The experimental weight-shift-control light sport aircraft (trike) experienced a partial loss of engine power during initial climb. The pilot reported that he noticed the engine's throttle went to an idle setting upon climbing to a maximum height of 50 feet above the runway. Thereafter the trike descended, and the pilot made a forced landing on grass-covered terrain adjacent to the runway. As the trike decelerated, it collided with the airport's perimeter chain link fence. The private pilot was not injured, and the passenger sustained a minor injury. One of the trike's fabric wings was ripped over a foot-long span, and the cockpit enclosure was cracked. 

The pilot reported to the National Transportation Safety Board investigator that no maintenance had been performed on the trike since he purchased it about 2 months prior to the accident. According to the pilot, although the propeller continued rotating when the engine power loss occurred, insufficient power was produced to sustain flight.

The Federal Aviation Administration coordinator who examined the trike and interviewed the pilot reported that the trike's throttle is accessible to occupants located in both the front and rear seats. The pilot opined that during takeoff, he did not notice that the throttle was inadvertently retarded by the passenger in the front seat.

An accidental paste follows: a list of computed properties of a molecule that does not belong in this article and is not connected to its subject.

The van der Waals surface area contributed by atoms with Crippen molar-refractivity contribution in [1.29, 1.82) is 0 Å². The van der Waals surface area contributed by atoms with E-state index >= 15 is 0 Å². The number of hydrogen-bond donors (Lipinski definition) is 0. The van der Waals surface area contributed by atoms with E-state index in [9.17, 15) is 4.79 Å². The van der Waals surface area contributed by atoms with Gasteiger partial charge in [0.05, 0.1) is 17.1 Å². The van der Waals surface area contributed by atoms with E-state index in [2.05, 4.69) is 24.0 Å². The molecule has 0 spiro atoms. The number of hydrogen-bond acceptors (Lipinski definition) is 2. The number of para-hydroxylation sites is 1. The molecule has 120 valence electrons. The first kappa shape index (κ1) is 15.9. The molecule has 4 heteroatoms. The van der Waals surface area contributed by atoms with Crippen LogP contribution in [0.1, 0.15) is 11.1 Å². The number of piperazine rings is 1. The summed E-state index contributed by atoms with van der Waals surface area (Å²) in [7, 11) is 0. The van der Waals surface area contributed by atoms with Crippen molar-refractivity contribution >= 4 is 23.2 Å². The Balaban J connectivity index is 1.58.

Cessna 210G Centurion, N67EC: Incident occurred October 09, 2017 at Chino Airport (KCNO), San Bernardino County, California

Federal Aviation Administration / Flight Standards District Office; Riverside, California

Aircraft on landing, nose gear collapsed.

http://registry.faa.gov/N67EC

Date: 09-OCT-17
Time: 18:24:00Z
Regis#: N67EC
Aircraft Make: CESSNA
Aircraft Model: C210
Event Type: INCIDENT
Highest Injury: NONE
Aircraft Missing: No
Damage: MINOR
Activity: UNKNOWN
Flight Phase: LANDING (LDG)
City: CHINO
State: CALIFORNIA

Cessna 172M, N515RD, R & E Airways Inc: Incident occurred October 09, 2017 at Miami Executive Airport (KTMB), Florida

Federal Aviation Administration / Flight Standards District Office; Miami, Florida

Aircraft on takeoff, went off the runway into the grass.

R & E Airways Inc: http://registry.faa.gov/N515RD

Date: 09-OCT-17
Time: 17:13:00Z
Regis#: N515RD
Aircraft Make: CESSNA
Aircraft Model: C172
Event Type: INCIDENT
Highest Injury: NONE
Aircraft Missing: No
Damage: UNKNOWN
Activity: UNKNOWN
Flight Phase: TAKEOFF (TOF)
City: MIAMI
State: FLORIDA

Delta Air Lines, McDonnell Douglas MD-90: Incident occurred October 08, 2017 at Hartsfield–Jackson Atlanta International Airport (KATL), Georgia

Federal Aviation Administration / Flight Standards District Office; Atlanta, Georgia

Flight DAL2534: Aircraft, on pushback from gate nose gear doors and lights sustained damage from tow bar. No injuries.

Date: 08-OCT-17
Time: 20:15:00Z
Regis#: DAL2534
Aircraft Make: MCDONNELL DOUGLAS
Aircraft Model: MD90
Event Type: INCIDENT
Highest Injury: NONE
Aircraft Missing: No
Damage: UNKNOWN